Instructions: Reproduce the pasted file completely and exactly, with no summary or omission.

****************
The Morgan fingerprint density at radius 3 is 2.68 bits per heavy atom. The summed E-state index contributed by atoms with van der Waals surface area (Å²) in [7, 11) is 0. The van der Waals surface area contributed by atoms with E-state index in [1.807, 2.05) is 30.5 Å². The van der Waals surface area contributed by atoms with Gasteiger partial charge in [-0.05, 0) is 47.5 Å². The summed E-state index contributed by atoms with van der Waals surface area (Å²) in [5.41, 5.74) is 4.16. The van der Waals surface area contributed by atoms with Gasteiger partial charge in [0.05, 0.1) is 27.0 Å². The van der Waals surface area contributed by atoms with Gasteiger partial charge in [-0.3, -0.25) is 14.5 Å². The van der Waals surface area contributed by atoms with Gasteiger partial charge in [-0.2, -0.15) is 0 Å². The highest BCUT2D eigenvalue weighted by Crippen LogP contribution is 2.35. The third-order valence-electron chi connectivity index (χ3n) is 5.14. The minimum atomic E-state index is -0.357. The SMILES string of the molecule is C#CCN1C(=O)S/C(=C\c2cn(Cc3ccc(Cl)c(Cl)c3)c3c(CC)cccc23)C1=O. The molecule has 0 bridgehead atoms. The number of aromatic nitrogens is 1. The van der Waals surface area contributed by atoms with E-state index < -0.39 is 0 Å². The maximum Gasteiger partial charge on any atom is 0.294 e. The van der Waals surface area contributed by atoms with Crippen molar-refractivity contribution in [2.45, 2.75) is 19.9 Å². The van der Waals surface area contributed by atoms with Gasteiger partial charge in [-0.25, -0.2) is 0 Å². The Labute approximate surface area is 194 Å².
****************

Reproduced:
The Morgan fingerprint density at radius 3 is 2.68 bits per heavy atom. The summed E-state index contributed by atoms with van der Waals surface area (Å²) in [7, 11) is 0. The van der Waals surface area contributed by atoms with E-state index in [1.807, 2.05) is 30.5 Å². The van der Waals surface area contributed by atoms with Gasteiger partial charge in [-0.05, 0) is 47.5 Å². The summed E-state index contributed by atoms with van der Waals surface area (Å²) in [5.41, 5.74) is 4.16. The van der Waals surface area contributed by atoms with Gasteiger partial charge in [0.05, 0.1) is 27.0 Å². The van der Waals surface area contributed by atoms with Gasteiger partial charge in [-0.3, -0.25) is 14.5 Å². The van der Waals surface area contributed by atoms with Gasteiger partial charge in [-0.2, -0.15) is 0 Å². The highest BCUT2D eigenvalue weighted by Crippen LogP contribution is 2.35. The third-order valence-electron chi connectivity index (χ3n) is 5.14. The minimum atomic E-state index is -0.357. The SMILES string of the molecule is C#CCN1C(=O)S/C(=C\c2cn(Cc3ccc(Cl)c(Cl)c3)c3c(CC)cccc23)C1=O. The molecule has 0 bridgehead atoms. The number of aromatic nitrogens is 1. The van der Waals surface area contributed by atoms with E-state index < -0.39 is 0 Å². The maximum Gasteiger partial charge on any atom is 0.294 e. The van der Waals surface area contributed by atoms with Crippen molar-refractivity contribution in [2.45, 2.75) is 19.9 Å². The van der Waals surface area contributed by atoms with Gasteiger partial charge in [-0.25, -0.2) is 0 Å². The Labute approximate surface area is 194 Å².